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There is unfortunately no cure for Type 2 diabetes but it can be managed by balancing diet with any prescribed medication and increased physical activity. This helps to lead a healthy lifestyle and reduce the risk of dealing with complications.
Type 2 diabetes is a chronic condition which occurs when the body's cells resist the action of insulin, which is a hormone which regulates the movement of glucose from the bloodstream to the cells (insulin resistance), or when there's not enough insulin produced to maintain an adequate glucose level in the body.

This type of diabetes used to only affect adults since insulin resistance is linked with obesity, but children are also being affected due to increased calorie intake resulting in obesity in children. This is thought to occur due to an increased exposure to a westernized diet as well as easily accessible high fat, refined foods in urban areas. 

Although there is no cure for type 2 diabetes, it can be managed with adequate calorie control and physical activity which help to maintain a healthy weight. Medication may need to be used if these aspects aren't adequate enough.

Symptoms of type 2 diabetes

The signs and symptoms of type 2 diabetes can take a long period of time to develop and patients may not even know that they have this condition. Patients need to try and be aware of the following:

  • Increased thirst and water intake - increased glucose levels in the bloodstream causes fluid to drawn from the tissues of the body. This results in decreased fluid levels in these tissues which then leads to increased thirst.
  • Increased urination - the fluid pulled into the bloodstream from the tissues needs to be expelled and thus the patient needs to urinate more frequently.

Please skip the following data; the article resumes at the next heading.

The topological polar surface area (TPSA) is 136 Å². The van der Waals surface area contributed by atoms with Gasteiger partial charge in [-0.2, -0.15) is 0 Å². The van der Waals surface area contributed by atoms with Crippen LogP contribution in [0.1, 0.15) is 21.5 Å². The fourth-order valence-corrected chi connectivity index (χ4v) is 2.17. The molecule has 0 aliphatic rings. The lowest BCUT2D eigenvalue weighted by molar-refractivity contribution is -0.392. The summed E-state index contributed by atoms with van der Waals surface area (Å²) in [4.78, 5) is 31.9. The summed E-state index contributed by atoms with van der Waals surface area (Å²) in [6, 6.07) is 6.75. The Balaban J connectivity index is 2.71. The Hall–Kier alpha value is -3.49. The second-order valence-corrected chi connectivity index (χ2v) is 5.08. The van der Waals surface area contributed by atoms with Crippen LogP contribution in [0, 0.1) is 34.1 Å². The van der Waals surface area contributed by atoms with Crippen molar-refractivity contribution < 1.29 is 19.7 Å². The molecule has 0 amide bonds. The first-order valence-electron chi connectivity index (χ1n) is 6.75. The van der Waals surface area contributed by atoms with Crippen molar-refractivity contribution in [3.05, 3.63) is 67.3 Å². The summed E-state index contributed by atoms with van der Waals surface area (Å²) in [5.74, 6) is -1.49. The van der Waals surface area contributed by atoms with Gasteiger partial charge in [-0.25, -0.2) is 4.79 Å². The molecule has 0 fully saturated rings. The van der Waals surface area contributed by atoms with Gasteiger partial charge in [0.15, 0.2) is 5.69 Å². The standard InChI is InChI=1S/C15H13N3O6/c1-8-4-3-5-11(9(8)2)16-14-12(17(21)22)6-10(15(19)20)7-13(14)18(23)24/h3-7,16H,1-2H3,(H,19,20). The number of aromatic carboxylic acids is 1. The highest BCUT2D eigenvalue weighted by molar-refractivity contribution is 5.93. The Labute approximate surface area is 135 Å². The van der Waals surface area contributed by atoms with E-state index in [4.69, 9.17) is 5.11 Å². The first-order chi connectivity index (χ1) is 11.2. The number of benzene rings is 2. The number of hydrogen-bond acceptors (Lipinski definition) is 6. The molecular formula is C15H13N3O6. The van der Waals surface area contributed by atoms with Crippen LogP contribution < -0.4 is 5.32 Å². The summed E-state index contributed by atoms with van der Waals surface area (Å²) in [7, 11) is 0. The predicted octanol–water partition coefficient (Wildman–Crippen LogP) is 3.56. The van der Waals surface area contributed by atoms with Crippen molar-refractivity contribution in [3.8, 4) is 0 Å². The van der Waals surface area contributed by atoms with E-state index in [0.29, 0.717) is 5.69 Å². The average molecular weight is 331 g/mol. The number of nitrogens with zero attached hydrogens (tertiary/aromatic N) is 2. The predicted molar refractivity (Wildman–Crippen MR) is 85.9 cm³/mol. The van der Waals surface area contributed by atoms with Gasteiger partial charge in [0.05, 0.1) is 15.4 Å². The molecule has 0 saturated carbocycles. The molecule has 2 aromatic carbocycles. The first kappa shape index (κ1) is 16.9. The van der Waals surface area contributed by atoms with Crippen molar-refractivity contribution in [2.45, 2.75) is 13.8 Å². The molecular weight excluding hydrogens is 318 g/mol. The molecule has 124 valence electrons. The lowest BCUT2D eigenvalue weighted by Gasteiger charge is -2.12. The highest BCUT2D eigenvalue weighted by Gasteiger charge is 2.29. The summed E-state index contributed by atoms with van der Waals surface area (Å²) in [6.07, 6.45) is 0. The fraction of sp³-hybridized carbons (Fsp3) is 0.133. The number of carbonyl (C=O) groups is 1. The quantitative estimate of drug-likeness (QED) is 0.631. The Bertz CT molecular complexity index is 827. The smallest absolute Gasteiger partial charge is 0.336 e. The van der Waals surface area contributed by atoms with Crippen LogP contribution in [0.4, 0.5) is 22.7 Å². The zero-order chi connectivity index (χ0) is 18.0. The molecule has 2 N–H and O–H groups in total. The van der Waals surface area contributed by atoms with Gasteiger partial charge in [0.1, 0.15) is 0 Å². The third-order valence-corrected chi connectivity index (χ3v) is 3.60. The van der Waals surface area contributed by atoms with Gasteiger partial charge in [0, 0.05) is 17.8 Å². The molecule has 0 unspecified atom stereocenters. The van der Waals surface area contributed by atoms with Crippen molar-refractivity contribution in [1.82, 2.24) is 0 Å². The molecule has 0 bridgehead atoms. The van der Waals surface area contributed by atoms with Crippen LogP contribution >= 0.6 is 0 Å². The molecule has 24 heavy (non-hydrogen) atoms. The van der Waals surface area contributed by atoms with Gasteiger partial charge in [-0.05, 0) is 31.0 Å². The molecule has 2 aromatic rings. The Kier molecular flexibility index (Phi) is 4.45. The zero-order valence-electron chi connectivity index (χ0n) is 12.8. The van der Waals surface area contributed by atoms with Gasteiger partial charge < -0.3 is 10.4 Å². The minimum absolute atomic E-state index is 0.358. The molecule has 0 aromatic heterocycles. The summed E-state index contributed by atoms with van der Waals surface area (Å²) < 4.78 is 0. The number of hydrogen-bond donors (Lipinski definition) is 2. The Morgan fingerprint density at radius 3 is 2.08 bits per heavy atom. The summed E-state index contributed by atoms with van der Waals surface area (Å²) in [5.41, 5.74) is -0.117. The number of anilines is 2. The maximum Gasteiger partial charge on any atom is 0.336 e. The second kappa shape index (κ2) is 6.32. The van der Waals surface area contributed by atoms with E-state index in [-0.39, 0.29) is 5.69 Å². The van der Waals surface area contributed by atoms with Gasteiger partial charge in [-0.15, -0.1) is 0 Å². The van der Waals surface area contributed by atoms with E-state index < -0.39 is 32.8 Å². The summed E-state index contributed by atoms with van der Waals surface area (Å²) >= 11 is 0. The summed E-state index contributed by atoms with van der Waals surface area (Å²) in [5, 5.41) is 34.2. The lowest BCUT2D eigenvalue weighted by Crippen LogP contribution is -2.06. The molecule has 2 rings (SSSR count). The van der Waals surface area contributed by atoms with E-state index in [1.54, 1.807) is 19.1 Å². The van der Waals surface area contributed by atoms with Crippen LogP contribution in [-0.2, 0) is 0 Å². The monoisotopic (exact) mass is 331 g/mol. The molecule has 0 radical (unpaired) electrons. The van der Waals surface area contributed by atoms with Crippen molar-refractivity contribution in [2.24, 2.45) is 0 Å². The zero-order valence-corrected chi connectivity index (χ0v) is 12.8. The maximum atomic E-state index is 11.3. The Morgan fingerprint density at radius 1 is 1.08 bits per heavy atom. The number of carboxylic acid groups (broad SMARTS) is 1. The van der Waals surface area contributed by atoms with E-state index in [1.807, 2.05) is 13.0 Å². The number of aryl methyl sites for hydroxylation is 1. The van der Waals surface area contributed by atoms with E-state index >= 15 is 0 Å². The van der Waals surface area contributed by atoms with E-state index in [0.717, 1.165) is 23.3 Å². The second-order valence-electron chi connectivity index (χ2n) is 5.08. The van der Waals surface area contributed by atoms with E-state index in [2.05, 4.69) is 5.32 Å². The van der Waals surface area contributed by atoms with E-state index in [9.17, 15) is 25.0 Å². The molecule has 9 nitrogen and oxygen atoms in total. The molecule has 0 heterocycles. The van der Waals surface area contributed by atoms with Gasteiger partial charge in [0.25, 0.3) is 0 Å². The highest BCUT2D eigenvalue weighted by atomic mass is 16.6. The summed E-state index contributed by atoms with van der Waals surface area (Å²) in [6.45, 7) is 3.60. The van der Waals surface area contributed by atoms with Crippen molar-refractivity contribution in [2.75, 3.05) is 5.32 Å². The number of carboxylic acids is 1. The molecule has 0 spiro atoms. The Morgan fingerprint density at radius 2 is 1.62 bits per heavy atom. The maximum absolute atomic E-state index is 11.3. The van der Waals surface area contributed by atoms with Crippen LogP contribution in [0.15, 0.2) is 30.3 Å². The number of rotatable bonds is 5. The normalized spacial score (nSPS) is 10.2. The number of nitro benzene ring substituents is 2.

• Increased hunger - this is triggered when the body's tissues and organs become deprived of energy due to glucose not being moved into the cells.
  • Initial weight loss - since the body struggles to metabolize glucose, it uses other sources of fuel such as muscle. Here, calories are then lost since the excess amount of glucose in the blood is lost through the urine.
  • Fatigue.
  • Slow healing wounds.
  • Blurred vision.
  • Areas of darkened skin especially in the areas of the neck and the armpits. This is called acanthosis nigricans.

Risk factors for developing type 2 diabetes

The reason why people develop type 2 diabetes is not fully understood despite all the research that has been conducted on this disease. There are certain factor though which have been noted to increase the risk to developing type 2 diabetes. These include the following:

  • Being overweight - the more fatty tissue one has, the higher the chance is of these cells becoming resistant to the effects of insulin.
  • Fat distribution - if more fat is stored in the abdomen, then the chance of developing type 2 diabetes increases.
  • Physical inactivity - less activity can lead to becoming overweight and then the above-mentioned issues come into affect.
  • Having a family history of type 2 diabetes.
  • Race - Black folk, Asians and Hispanics are more likely to develop type 2 diabetes than whites. The reason for this is unknown.
  • Age - the chances of developing this condition increases with age, especially after age 45. 
  • Gestational diabetes - pregnant women who had gestational diabetes have an increased risk of developing type 2 diabetes after the pregnancy.
  • Polycystic ovarian syndrome - PCOS increases the risk of developing type 2 diabetes.
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